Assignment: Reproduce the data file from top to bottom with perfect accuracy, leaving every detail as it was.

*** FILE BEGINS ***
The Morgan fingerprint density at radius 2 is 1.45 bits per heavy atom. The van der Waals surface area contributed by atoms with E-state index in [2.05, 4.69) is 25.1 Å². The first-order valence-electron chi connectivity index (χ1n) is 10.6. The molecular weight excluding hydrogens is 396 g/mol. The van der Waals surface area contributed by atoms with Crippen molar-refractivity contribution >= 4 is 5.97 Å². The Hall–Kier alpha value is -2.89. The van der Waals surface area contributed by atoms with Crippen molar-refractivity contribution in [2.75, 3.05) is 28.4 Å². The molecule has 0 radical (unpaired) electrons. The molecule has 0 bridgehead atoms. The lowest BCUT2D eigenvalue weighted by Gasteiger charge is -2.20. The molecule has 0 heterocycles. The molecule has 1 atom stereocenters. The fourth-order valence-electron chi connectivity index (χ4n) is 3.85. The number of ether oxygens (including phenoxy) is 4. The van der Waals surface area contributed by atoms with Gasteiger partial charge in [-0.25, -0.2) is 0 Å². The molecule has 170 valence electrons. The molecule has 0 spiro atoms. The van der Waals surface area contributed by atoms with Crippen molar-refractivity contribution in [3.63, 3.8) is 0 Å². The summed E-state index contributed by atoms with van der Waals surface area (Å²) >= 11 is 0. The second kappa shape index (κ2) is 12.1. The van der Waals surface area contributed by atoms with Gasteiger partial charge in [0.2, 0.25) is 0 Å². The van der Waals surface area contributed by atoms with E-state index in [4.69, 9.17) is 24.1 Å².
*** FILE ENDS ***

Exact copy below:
The Morgan fingerprint density at radius 2 is 1.45 bits per heavy atom. The van der Waals surface area contributed by atoms with E-state index in [2.05, 4.69) is 25.1 Å². The first-order valence-electron chi connectivity index (χ1n) is 10.6. The molecular weight excluding hydrogens is 396 g/mol. The van der Waals surface area contributed by atoms with Crippen molar-refractivity contribution >= 4 is 5.97 Å². The Hall–Kier alpha value is -2.89. The van der Waals surface area contributed by atoms with Crippen molar-refractivity contribution in [2.75, 3.05) is 28.4 Å². The molecule has 0 radical (unpaired) electrons. The molecule has 0 bridgehead atoms. The lowest BCUT2D eigenvalue weighted by Gasteiger charge is -2.20. The molecule has 0 heterocycles. The molecule has 1 atom stereocenters. The fourth-order valence-electron chi connectivity index (χ4n) is 3.85. The number of ether oxygens (including phenoxy) is 4. The van der Waals surface area contributed by atoms with Gasteiger partial charge in [-0.25, -0.2) is 0 Å². The molecule has 170 valence electrons. The molecule has 0 spiro atoms. The van der Waals surface area contributed by atoms with Crippen molar-refractivity contribution in [3.63, 3.8) is 0 Å². The summed E-state index contributed by atoms with van der Waals surface area (Å²) >= 11 is 0. The second kappa shape index (κ2) is 12.1. The van der Waals surface area contributed by atoms with Gasteiger partial charge in [0.2, 0.25) is 0 Å². The van der Waals surface area contributed by atoms with E-state index in [4.69, 9.17) is 24.1 Å².